Cycrest has some important tips to save you and your organization time and improve productivity.
- Double-click word to highlight it. (You do not have to drag the mouse across it, in other words.) Double-click and drag your mouse to highlight in one-word segments. Triple click to highlight a whole paragraph.
- When deleting, if a selection is highlighted, you do not have to delete it first. Just start typing and it will automatically be replaced.
- AutoFormatting: this is when Word automatically creates clickable links, bold type, indented bulleted or numbered lists, and other formatting as you type. Tired of it?
- You can turn on and off these features. In Word 2010 and newer (Windows), open the File menu; click Options, Proofing, AutoCorrect Options, and then AutoFormat Options.
- On a Mac (Word 2011 and newer), open the Tools menu; click AutoCorrect, then AutoFormat As You Type.
- On your keyboard, there is a difference between the Backspace and Delete keys. Press Backspace to delete the typed character to the left of the blinking insertion-point cursor. Pressing Delete, however, removes the character to its right. (On Macs however, the Backspace key is labeled as Delete and deletes characters to the left of the cursor.)
- In Microsoft Word, when you paste in text from another document, you may not want all the boldface, colors, fonts and other formatting retained. Instead of using the Paste command, open the Edit menu and click Paste Special. Click Unformatted Text. You will get just the text, without all the fancy formatting.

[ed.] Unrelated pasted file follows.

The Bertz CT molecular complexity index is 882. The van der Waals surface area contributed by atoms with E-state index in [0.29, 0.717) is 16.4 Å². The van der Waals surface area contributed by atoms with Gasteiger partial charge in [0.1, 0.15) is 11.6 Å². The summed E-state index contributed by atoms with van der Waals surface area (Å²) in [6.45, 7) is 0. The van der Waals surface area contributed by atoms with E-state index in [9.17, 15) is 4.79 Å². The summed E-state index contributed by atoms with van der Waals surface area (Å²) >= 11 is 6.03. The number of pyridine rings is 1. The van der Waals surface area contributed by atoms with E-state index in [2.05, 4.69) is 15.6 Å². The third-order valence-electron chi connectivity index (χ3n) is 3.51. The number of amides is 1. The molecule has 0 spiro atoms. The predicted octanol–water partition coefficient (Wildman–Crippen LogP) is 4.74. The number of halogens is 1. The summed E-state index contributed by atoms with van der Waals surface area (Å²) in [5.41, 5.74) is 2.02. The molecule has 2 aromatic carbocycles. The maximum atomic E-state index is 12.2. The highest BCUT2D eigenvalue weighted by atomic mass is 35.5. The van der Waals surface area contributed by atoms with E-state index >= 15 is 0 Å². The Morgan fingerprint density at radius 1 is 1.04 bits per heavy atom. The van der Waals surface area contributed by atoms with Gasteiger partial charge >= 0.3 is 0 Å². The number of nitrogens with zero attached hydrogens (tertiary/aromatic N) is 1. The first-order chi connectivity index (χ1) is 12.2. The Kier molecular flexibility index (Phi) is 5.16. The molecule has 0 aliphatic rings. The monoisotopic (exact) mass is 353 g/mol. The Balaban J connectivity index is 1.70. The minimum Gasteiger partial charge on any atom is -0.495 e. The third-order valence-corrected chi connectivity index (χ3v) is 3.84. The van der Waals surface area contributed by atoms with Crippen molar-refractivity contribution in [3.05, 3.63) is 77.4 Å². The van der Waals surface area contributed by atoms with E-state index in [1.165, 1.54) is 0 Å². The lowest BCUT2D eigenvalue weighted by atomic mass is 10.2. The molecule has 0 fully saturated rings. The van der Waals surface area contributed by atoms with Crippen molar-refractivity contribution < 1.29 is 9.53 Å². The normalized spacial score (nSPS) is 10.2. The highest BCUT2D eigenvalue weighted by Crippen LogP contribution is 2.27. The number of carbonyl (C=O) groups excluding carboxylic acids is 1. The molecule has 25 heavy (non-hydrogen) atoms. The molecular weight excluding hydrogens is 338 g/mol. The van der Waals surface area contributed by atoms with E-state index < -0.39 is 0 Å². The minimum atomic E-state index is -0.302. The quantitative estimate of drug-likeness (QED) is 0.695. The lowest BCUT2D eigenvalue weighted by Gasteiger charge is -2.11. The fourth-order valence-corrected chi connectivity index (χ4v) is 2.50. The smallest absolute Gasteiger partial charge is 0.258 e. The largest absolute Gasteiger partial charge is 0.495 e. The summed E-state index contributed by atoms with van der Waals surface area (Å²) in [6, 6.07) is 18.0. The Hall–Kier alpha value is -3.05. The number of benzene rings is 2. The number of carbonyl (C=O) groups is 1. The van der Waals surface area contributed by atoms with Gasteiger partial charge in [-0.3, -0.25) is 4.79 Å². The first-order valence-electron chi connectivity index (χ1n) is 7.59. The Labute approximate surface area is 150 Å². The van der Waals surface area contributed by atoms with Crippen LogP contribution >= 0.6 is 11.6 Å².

- You can hide all windows, revealing only what is on the computer desktop, with one keystroke: hit the Windows key and "D" simultaneously in Windows, or press F11 on Macs (on recent Mac laptops, Command+F3: Command is the key with the cloverleaf logo). This is perfect to use when you want to look at, or delete something, you have just downloaded to the desktop. Press the same keys again to go back to where you were.
- If you cannot find an obvious command, try clicking using the right-side mouse button. (On the Macs with single-button mice, you can Control-click instead.)
- Moving a file into the Trash or the Recycle Bin does not actually delete it. You have to empty the Trash or Recycle Bin. (Once a year, I hear about somebody whose hard drive is full, despite having practically no files. It is because over the years they have put so many gigabytes' worth of stuff in the Recycle Bin and never emptied it.)
- Especially if you are a beginner (or an expert), it is frequently useful to capture the image of what is on the screen -- an error message or diagram, for example.
- In Windows, PrintScreen key copies the whole screen image, as a graphic, onto your invisible clipboard, so you can paste into an e-mail message or any other program. If you add the Alt key, you copy only the front window.
- On the Mac, press Command-Shift-3. (Command is the key with the propeller on it, next to the Space Bar.)
- If you press Command-Shift-4 instead, you get a cross-hair cursor; you can draw across just one portion of the screen. Or, if you now tap the Space Bar, you turn the cursor into a little camera icon. You can now click on just one window or toolbar that you want to copy.
- In both cases, you can hold down the Control key to copy the image to the Clipboard instead of leaving a file on the hard drive.
- The Esc key (top left of the keyboard) means, "close this" or "cancel this." It can close a menu or dialog box, for example.
- You can duplicate a file icon (instead of moving it) if you press the Alt key as you drag it out of its window.
- You can switch among open programs by pressing Alt+Tab (or Command-Tab on the Mac). On the Mac, the much less known Command-tilde (the ~ key, upper left corner) switches among windows in a single program.
- In Windows, you can click and hold a window on the window bar then shake it left and right. The other windows will minimize.